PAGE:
Anyway, I agree that D&D can be dangerous - but it really depends more on the person, I think. Yes, Satan (or his associates) can use that; then again, they can use lots of things. I know that a lot of people have very strong feelings about the game... and if you don't want to be my friend anymore after this, I'll understand. :) (Hopefully that's not the case!) And, of course, if you feel it's wrong to play, you shouldn't play! As Paul said in Romans Chapter 14 (verse 23), "But if you have doubts about whether or not you should eat something, you are sinning if you go ahead and do it. For you are not following your convictions. If you do anything you believe is not right, you are sinning." There are very definitely certain things that are specifically laid out in scripture as sin; then there are things that are really, to some extent, left to our judgment, our own convictions. And every person is different. And, no, this doesn't give license to do whatever you want just because the Bible doesn't specifically say, for example, "Don't play Dungeons & Dragons" (I know that you may find verses that would eschew the dabbling in the various religious aspects of D&D; I meant those words specifically; when we played, we did not get into the religious aspects of the game, particularly the various "gods" that are available in some of the expansion books - we knew who God is, and our playing didn't affect our thoughts about the truth). If you think something is sin, then you shouldn't do it, period! You can't simply say, "I don't think this is sin so it's ok for me to do" when, in reality, you do think it's sin. If your mind changes later, fine; but if you lie to yourself, well...

Note: I know it also says that we should not cause others to stumble, and I apologize if this fact of my past does so for anyone who knows me (in life or only virtually).

Ok, longer comment this time... someone tear it to shreds now, please...

Tony M said...

PS - I'm not currently a D&D player (although I don't necessarily consider playing D&D to be sin; your reaction to D&D may be different).

Christy said...

I appreciate your candor. I was writing and thinking these things related to MY past experiences (or should I say observations of others) with the game. The people that I personally saw who were wrapped up in it were pretty much messed up. There were probably other factors and not just D&D, but b/c of my Spidey senses going off the initial time I was introduced to D&D, I guess I've always shied away completely from it. You know me, I am an all or nothing kinda gal, so no dabbling for me! I didn't mean to come across as high and mighty or anything like that. I was just sharing my thoughts and concerns related to my kids and what I teach them. Savvy? :)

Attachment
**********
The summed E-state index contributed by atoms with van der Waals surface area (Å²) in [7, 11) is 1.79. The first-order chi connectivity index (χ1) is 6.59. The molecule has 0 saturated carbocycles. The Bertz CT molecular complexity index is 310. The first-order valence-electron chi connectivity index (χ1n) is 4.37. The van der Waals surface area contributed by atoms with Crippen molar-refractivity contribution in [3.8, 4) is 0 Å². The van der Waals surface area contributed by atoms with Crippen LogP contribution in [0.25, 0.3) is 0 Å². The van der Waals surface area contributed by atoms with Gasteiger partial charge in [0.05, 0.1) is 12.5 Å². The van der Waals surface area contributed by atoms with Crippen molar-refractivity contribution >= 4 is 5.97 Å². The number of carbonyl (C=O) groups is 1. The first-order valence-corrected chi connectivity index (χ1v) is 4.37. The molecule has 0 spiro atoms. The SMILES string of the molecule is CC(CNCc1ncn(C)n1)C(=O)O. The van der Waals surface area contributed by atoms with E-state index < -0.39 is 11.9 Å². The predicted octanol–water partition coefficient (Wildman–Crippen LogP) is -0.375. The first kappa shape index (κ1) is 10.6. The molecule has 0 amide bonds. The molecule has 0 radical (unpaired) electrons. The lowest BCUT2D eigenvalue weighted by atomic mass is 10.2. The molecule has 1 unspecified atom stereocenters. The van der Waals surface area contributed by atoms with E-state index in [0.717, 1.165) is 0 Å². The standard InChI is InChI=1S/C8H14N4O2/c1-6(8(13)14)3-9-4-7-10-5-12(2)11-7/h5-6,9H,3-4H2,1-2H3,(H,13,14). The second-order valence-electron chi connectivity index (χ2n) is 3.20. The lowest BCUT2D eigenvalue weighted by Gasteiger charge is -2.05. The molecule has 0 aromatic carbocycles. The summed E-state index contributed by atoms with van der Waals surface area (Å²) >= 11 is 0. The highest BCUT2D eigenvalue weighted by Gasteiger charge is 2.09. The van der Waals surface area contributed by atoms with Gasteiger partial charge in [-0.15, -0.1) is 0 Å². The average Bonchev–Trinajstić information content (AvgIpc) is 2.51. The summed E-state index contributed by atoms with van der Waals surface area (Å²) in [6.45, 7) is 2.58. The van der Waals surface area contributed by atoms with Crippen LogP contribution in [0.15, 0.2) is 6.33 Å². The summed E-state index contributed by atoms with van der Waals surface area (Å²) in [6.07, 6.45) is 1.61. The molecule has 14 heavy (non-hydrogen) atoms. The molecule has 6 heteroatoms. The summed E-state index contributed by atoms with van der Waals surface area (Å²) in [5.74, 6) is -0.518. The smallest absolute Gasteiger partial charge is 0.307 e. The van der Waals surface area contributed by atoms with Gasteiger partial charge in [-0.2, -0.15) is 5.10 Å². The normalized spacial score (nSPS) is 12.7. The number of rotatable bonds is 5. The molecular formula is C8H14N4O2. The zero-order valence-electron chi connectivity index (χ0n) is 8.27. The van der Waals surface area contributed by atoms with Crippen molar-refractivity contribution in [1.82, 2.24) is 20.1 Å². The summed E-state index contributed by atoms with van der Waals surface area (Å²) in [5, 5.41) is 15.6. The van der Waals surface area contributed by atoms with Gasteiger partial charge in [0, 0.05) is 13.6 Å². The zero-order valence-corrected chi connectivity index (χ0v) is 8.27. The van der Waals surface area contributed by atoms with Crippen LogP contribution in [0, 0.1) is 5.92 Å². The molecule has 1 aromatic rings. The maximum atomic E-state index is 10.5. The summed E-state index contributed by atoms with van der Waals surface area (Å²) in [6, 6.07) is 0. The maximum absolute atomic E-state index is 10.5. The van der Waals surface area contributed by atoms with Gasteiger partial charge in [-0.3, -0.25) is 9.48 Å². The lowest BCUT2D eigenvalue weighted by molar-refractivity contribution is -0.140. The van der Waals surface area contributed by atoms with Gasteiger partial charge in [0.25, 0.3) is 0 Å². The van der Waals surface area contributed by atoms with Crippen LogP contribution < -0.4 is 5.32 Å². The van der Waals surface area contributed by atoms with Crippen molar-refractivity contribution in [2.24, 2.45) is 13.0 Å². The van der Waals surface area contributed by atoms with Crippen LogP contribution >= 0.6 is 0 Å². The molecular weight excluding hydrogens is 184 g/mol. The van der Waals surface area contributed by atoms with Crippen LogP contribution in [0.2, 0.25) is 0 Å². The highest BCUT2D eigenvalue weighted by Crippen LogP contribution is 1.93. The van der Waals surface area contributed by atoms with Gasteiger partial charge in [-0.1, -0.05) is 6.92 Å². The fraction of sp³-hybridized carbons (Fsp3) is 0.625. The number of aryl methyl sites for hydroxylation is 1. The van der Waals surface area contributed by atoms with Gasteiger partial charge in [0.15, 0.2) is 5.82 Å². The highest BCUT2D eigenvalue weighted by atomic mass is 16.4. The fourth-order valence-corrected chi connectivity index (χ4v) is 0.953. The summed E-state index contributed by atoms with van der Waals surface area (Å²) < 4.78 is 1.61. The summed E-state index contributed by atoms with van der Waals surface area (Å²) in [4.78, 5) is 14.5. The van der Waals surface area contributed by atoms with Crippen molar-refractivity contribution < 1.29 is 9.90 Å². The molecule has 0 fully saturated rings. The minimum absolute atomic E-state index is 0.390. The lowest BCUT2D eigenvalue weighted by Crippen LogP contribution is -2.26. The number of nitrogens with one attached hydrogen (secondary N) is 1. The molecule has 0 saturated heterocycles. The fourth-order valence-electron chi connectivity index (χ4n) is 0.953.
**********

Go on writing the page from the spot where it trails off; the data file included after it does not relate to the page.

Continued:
Scott Booker said...

To Quote Tony - because he said it so well.... "Anyway, I agree that D&D can be dangerous - but it really depends more on the person, I think"

I played D&D when I was a kid....but I never got that into it where it became my life and overtook my soul. LOL But I do completely understand your fears.

But I say....if a child wants to learn about is better that you teach them. (this goes beyond Unicorns...but also applies to this case) because if you dont....they will go find out themselves somehow...and they might not learn the truth.

Just my feelings on it.

Tony M said...

No, no; wasn't thinking of you being "high and mighty" or anything... just sharing my past experiences. I know there are those who should not participate in D&D or anything similar... um... can't think well at the moment, sorry if this doesn't make a lot of sense; hope it's not too strange.

Tony M said...

By the way, I forgot to add something somewhere in one of my comments. Back when we had JV at church, when we scrapped the canned JV lessons and started creating our own lesson series (centered around what the kids wanted to learn about), one of the topics was "other religions." We decided that, before going into the "other religions" lessons, we'd have a series on "Basic Christian Beliefs" in order to solidly ground the teens we were teaching before heading off into the dangerous (and we were careful as to which religions we included in the later sections, since there are some things that, if you're not fully prepared for, can be exceptionally dangerous to pursue, even for informational purposes).

Anyway, just wanted to add that...

Dean Lusk said...

Okay, that's not fair!

Back when I was a kid there was a show called "Zoom." In the lyrics of the theme song there were these lines:

Come on, give it a try.
We're gonna show you just why.
We're gonna teach you to fly high!
Come on and zoom! Come on and zoom, zoom!

I was disappointed regularly because I kept watching the show, hoping it was the one -- the one where they would teach me to fly.

And something similar happened with your post. I kept waiting for archaeological evidence, but it never came! Instead it was wild ox and bison... Rats!